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DSS lab consultation schedule
(Monday-Friday)
Sep 1-Nov 4By appt. here
Nov 7-Dec 16Walk-in, 2-5 pm*
Dec 19-Feb 3By appt. here
Feb 6-May 5Walk-in, 1-5 pm*
May 8-May 16Walk-in, 2-5 pm*
May 17-Aug 31By appt. here
For quick questions email data@princeton.edu.
*No appts. necessary during walk-in hrs.
Note: the DSS lab is open as long as Firestone is open, no appointments necessary to use the lab computers for your own analysis.

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Finding Data: Data on Latin America & the Carribean

ACCESS TO THESE DATA FILES ARE RESTRICTED TO CURRENTLY ENROLLED/EMPLOYED MEMBERS OF PRINCETON UNIVERSITY.

  • Selected Resources for:

    Antigua and Barbuda :: Argentina :: Bahamas :: Barbados ::

  • Selected Resources for:

    Belize :: Bolivia :: Brazil :: Chile ::

  • Selected Resources for:

    Colombia :: Costa Rica :: Cuba :: Dominica ::

  • Selected Resources for:

    Dominican Republic :: Ecuador :: El Salvador :: Grenada ::

  • Selected Resources for:

    Guatemala :: Guyana :: Haiti :: Honduras ::

  • Selected Resources for:

    Jamaica :: Mexico :: Nicaragua :: Panama ::

  • Selected Resources for:

    Paraguay :: Peru :: Saint Kitts and Nevis :: Saint Lucia ::

  • Selected Resources for:

    Saint Vincent and the Grenadines :: Suriname :: Trinidad and Tobago :: Uruguay ::

  • Selected Resources for:

    Venezuela ::

  • Immigrant Identity Project (IIP)
    The Project Transnational Identities and behavior: an Ethnographic Comparison of First and Second Generation Latino Immigrants was realized under the direction of Douglas Massey and Magaly Sanchez R with funding from the Russell Sage Foundation (May 2002). The study, known in abbreviated form as the Immigrant Identity Project, was organized as a sub-project of two larger investigations: the Mexican Migration Project and the Latin American Migration Project. The project sought to conduct in-depth interviews with immigrants residing in the northeastern United States , and was originally conceived to analyze whether the construction of immigrant identity conformed to the postulates of classic assimilation theory, segmented assimilation theory, or transnational theory, and to assess whether intergroup boundaries were being blurred or brightened. The project design called for recruiting a quota sample of first and second generation immigrants in the urban corridor that stretches from New York City through New Jersey to Philadelphia. Although New York and its suburbs in northern New Jersey are traditional immigrant gateways of long standing, Philadelphia and its suburbs in southern New Jersey only recently began to receive significant migration from Mexico, Central, and South America. Our sampling quotas were defined by the cross-classification of location (Philadelphia, New Jersey, and New York), origin (Caribbean, Mexican, Central American, South American), and generation (first or second), yielding a 3x4x2 social space of 24 cells. Within each cell we sought to compile ten interviews roughly balanced between males and females, for a target of 240 interviews. We recruited young immigrants between the ages of 13 and 35 years, though we did not exclude those who fell outside these bounds.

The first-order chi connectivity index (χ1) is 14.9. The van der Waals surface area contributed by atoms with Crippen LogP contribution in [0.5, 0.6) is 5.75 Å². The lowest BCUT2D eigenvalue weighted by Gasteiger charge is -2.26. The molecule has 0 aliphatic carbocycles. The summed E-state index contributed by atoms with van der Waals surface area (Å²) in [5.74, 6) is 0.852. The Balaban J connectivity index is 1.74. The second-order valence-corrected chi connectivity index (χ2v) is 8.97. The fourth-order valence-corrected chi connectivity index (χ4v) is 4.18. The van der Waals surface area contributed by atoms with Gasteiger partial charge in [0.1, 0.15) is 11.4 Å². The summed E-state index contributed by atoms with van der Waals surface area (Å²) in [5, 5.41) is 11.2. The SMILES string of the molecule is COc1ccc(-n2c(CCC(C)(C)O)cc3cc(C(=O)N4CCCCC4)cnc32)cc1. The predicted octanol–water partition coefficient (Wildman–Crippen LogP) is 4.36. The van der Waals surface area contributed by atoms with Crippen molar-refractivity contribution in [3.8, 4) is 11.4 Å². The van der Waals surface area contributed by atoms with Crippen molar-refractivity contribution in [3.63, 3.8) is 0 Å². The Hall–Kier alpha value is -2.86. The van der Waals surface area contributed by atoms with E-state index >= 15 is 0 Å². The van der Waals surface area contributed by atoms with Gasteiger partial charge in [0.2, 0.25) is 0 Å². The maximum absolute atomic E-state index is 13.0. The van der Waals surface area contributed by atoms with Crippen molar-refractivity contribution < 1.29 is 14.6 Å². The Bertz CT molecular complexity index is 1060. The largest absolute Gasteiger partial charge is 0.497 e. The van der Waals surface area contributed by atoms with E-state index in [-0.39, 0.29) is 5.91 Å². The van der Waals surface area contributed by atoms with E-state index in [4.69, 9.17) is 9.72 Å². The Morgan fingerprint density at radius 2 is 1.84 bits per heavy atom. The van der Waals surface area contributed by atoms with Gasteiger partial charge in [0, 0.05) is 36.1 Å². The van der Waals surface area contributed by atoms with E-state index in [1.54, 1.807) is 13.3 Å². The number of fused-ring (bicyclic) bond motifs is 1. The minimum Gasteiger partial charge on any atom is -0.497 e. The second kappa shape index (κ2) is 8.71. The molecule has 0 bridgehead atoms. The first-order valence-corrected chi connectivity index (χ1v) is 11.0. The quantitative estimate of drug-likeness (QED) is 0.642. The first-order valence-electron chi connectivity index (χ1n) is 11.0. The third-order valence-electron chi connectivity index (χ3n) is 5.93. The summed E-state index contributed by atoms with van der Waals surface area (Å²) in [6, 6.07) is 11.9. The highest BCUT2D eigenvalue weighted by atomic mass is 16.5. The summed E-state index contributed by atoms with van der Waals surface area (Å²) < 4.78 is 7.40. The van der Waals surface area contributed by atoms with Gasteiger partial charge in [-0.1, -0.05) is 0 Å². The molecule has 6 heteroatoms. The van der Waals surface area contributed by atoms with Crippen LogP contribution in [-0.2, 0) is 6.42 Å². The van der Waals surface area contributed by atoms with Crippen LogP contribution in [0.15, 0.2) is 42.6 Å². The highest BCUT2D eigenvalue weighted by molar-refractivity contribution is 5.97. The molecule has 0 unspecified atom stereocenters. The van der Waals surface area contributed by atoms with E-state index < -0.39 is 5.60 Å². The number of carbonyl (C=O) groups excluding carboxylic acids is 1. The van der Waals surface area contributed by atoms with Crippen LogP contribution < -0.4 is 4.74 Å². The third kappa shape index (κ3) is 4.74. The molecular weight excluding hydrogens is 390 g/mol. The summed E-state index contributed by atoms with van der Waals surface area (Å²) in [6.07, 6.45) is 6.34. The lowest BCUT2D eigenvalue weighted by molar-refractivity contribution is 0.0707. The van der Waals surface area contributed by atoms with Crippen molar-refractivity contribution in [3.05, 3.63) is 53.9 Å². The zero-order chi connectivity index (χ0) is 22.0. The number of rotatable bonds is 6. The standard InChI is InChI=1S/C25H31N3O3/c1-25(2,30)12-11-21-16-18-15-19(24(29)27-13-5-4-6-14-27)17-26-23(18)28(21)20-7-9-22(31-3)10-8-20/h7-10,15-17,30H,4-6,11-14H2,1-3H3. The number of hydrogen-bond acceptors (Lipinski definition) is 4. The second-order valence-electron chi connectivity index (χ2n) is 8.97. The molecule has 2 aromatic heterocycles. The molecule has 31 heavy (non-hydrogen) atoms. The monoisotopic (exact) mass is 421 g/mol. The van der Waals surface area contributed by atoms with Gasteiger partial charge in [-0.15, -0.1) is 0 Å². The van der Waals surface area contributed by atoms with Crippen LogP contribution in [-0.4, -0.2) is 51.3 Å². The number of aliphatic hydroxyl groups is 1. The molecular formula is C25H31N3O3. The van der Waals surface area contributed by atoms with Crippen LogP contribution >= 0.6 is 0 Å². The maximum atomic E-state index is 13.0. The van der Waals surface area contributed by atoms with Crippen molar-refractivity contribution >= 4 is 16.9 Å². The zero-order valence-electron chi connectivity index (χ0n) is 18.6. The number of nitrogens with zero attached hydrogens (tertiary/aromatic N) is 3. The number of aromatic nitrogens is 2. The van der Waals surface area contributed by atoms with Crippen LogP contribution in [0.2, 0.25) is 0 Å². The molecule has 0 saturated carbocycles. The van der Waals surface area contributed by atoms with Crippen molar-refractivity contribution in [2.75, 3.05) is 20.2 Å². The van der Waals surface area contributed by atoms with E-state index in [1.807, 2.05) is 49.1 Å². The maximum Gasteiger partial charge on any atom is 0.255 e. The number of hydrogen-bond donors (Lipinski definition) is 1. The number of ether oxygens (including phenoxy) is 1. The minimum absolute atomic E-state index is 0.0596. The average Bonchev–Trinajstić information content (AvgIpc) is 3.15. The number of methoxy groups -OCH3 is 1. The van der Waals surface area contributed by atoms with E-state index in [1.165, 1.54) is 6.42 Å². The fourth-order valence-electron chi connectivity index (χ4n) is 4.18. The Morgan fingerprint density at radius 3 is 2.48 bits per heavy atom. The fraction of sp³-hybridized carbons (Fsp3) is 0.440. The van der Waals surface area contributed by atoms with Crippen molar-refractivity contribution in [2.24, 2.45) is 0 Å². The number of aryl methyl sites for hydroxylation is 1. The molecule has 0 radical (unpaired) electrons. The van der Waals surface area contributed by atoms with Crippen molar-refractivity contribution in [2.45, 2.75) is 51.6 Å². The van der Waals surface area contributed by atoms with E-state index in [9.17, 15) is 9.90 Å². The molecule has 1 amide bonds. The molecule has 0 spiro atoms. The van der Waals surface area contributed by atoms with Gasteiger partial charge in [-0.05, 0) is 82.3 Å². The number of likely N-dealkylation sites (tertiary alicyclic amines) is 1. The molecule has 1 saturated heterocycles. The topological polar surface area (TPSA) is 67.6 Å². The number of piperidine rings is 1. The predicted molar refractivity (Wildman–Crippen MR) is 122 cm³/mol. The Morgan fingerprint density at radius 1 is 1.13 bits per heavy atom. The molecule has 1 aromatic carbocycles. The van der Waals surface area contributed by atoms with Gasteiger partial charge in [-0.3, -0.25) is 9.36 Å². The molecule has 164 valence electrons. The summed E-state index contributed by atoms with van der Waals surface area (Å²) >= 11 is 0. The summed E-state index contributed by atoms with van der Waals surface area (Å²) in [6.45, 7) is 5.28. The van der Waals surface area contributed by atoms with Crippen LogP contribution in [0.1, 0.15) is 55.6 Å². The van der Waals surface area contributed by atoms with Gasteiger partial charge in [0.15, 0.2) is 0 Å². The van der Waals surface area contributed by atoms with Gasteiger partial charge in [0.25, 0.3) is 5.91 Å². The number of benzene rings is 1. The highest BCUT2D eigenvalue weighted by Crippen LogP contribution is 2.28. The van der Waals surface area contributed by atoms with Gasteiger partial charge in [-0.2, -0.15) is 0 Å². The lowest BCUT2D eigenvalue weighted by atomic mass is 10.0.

• Puerto Rico Census Project 1910 and 1920
    Individual and household records drawn from the 1910 and 1920 Puerto Rican Population Censuses.

  • University of Pittsburgh Archive of World Historical Data
    Contains various historical datasets for the Netherlands East Indies, Netherlands West Indies, and opium import, export, and production data.

This page last updated: October 21, 2009